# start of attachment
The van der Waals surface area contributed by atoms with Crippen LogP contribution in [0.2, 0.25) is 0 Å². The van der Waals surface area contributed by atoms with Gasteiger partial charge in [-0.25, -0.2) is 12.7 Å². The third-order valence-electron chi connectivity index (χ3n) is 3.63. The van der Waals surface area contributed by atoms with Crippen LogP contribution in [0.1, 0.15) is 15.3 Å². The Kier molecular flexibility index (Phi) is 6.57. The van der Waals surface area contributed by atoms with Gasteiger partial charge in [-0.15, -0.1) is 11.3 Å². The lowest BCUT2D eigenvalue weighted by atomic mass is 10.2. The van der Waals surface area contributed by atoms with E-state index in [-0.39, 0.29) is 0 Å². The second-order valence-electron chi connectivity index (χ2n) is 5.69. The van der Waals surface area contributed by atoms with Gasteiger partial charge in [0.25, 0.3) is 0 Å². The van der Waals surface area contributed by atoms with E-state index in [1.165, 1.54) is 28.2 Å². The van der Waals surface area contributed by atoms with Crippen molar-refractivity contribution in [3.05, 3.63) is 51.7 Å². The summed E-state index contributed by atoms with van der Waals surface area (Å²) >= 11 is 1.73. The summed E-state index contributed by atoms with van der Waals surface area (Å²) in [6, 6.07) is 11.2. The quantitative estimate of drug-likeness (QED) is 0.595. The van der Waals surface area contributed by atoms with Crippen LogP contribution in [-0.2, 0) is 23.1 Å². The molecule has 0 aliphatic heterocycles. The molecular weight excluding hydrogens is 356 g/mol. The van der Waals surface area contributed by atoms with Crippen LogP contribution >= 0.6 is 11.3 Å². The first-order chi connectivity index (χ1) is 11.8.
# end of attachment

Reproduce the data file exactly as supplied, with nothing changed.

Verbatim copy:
The van der Waals surface area contributed by atoms with Crippen LogP contribution in [0.2, 0.25) is 0 Å². The van der Waals surface area contributed by atoms with Gasteiger partial charge in [-0.25, -0.2) is 12.7 Å². The third-order valence-electron chi connectivity index (χ3n) is 3.63. The van der Waals surface area contributed by atoms with Crippen LogP contribution in [0.1, 0.15) is 15.3 Å². The Kier molecular flexibility index (Phi) is 6.57. The van der Waals surface area contributed by atoms with Gasteiger partial charge in [-0.15, -0.1) is 11.3 Å². The lowest BCUT2D eigenvalue weighted by atomic mass is 10.2. The van der Waals surface area contributed by atoms with E-state index in [-0.39, 0.29) is 0 Å². The second-order valence-electron chi connectivity index (χ2n) is 5.69. The van der Waals surface area contributed by atoms with Gasteiger partial charge in [0.25, 0.3) is 0 Å². The van der Waals surface area contributed by atoms with E-state index in [1.165, 1.54) is 28.2 Å². The van der Waals surface area contributed by atoms with Crippen molar-refractivity contribution in [3.05, 3.63) is 51.7 Å². The summed E-state index contributed by atoms with van der Waals surface area (Å²) >= 11 is 1.73. The summed E-state index contributed by atoms with van der Waals surface area (Å²) in [6, 6.07) is 11.2. The quantitative estimate of drug-likeness (QED) is 0.595. The van der Waals surface area contributed by atoms with Crippen LogP contribution in [-0.2, 0) is 23.1 Å². The molecule has 0 aliphatic heterocycles. The molecular weight excluding hydrogens is 356 g/mol. The van der Waals surface area contributed by atoms with Crippen LogP contribution >= 0.6 is 11.3 Å². The first-order chi connectivity index (χ1) is 11.8.